French prosecutor says killer of 84 in Nice had accomplices and planned attack for months

People walk on the Promenade des Anglais in Nice, France, on July 20, 2016, next to floral tributes, notes and candles placed in the road for victims of the deadly Bastille Day attack.
People walk on the Promenade des Anglais in Nice, France, on July 20, 2016, next to floral tributes, notes and candles placed in the road for victims of the deadly Bastille Day attack.
(Valery Hache / AFP/Getty Images)

The assailant who plowed a truck into crowds celebrating the July 14 Bastille Day holiday in France, killing 84 and injuring hundreds, apparently planned his attack for months and had accomplices who face terrorism charges, authorities said Thursday.

French investigators originally thought Mohamed Lahouaiej Bouhlel, who was shot and killed by police during the attack, had acted alone during the massacre at the Promenade des Anglais in Nice.

Prosecutor Francois Molins said that after what he described as “significant advances” in the investigation, it was clear the attack had been premeditated for several months.


Photographs from Bouhlel’s cellphone, call records and computer searches revealed he had visited the area of the attack several times before July 14.

Bouhlel, a Tunisian immigrant, was also in regular contact with five suspects, two of whom — an Albanian-born man and a woman of Albanian-French nationality identified as husband and wife — are accused of supplying the automatic pistol he used against police before they shot him dead, officials said.

On Thursday, the four men and the woman, all accused of giving Bouhlel logistical support, appeared before an investigating judge and facing preliminary charges of being accomplices to “murder as part of a terrorist organization.”

Speaking at a televised news conference, Molins said that like Bouhlel, none were previously known to France’s anti-terrorism or intelligence services.

“The investigation since the night of July 14 has continually advanced and allowed us not only to confirm again the premeditated nature of Mohamed Lahouaiej Bouhlel’s deadly act, but also to establish that he benefited from support and had accomplices in the preparation and carrying out of his criminal act,” Molins said.

The attacker’s telephone contained pictures of the Bastille Day fireworks in July 2015, and an article referring to the “magic potion called Captagon,” an amphetamine-type substance that Molins said was “used by certain jihadists preparing terrorist attacks.”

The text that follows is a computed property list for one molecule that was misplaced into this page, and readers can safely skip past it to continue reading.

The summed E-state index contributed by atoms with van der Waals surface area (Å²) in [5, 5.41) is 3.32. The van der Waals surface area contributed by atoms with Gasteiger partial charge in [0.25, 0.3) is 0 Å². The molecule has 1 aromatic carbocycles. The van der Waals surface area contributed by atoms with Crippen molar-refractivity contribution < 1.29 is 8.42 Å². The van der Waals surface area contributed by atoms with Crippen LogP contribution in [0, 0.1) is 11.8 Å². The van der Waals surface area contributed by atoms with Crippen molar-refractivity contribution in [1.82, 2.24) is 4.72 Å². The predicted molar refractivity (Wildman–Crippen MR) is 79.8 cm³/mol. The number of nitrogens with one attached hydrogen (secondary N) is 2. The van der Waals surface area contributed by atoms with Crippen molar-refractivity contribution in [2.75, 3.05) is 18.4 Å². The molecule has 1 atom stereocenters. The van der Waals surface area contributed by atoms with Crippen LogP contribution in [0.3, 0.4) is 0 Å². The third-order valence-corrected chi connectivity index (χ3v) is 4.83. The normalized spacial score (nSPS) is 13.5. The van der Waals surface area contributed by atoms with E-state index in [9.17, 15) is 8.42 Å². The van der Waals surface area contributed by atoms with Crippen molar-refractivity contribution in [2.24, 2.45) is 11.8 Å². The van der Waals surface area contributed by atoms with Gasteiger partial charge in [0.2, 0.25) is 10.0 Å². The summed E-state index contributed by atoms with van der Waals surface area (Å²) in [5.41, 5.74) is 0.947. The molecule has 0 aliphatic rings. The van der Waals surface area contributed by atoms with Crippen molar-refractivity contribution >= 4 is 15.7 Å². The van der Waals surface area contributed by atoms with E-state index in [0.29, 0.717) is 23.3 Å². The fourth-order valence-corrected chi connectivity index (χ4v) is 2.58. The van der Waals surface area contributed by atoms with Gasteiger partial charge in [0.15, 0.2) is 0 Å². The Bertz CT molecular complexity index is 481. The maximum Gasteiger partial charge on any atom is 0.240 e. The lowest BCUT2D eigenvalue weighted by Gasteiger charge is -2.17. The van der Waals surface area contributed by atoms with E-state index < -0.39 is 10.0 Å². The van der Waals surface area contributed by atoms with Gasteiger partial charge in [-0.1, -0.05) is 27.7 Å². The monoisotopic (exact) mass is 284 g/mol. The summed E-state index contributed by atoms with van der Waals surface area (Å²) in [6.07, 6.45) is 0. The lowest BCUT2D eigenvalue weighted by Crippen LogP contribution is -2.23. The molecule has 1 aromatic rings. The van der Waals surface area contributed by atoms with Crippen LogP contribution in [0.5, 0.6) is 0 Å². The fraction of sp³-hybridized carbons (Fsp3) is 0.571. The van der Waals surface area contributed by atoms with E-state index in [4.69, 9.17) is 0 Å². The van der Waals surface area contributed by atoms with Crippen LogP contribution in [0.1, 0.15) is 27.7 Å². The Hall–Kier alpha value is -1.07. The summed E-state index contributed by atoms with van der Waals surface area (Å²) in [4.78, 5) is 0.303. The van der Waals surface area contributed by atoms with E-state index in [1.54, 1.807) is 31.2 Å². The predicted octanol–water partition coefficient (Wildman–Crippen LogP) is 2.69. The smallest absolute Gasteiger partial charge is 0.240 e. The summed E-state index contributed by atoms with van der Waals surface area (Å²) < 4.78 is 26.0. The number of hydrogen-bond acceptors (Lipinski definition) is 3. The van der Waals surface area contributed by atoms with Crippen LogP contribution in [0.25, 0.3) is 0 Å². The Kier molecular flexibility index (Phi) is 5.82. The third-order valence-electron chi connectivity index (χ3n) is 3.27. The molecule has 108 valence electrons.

Authorities said investigators found a photograph showing one of the five suspects in the cab of the truck used in the massacre three hours before the attack.

Investigators also said they found a message on Bouhlel’s cellphone referring to the January 2015 attack in Paris at the satirical newspaper Charlie Hebdo in which 12 people were gunned down by an Islamist terrorist.

The message read: “I am not Charlie. I’m happy they have brought us Allah’s soldiers to finish the job.” Molins did not explain what the message meant.

The Islamic State extremist group has claimed indirect responsibility for the Nice attack, but Molins said investigators had yet to establish a direct link between the suspects and the group.

Also Thursday, Interior Minister Bernard Cazeneuve admitted there had been no national police presence at the entrance to the area closed off for the celebrations, contrary to what he had said before, and only lightly armed local police at the scene.

French national newspaper Liberation had reported that the lack of national police officers and cars at the entrance had allowed Bouhlel to drive unchallenged more than a mile down the promenade. The paper accused Cazeneuve of misleading the public about the level of security in Nice that night.


Cazeneuve accused the paper of promoting conspiracy theories and said there were “heroic” national police who shot dead the attacker stationed further down the promenade.

Cazeneuve has ordered an internal investigation into how police handled the situation, but French President Francois Hollande rebutted accusations of a lack of transparency over security.

Hollande said there was “no room for polemics” at a time the country is on high alert and a state of emergency. The results will be known next week, according to Hollande, who added that any shortfalls would be “carefully addressed.”

Willsher is a special correspondent.


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1:55 p.m.: This article has been updated with Times reporting.

This article was originally published at 9:55 a.m.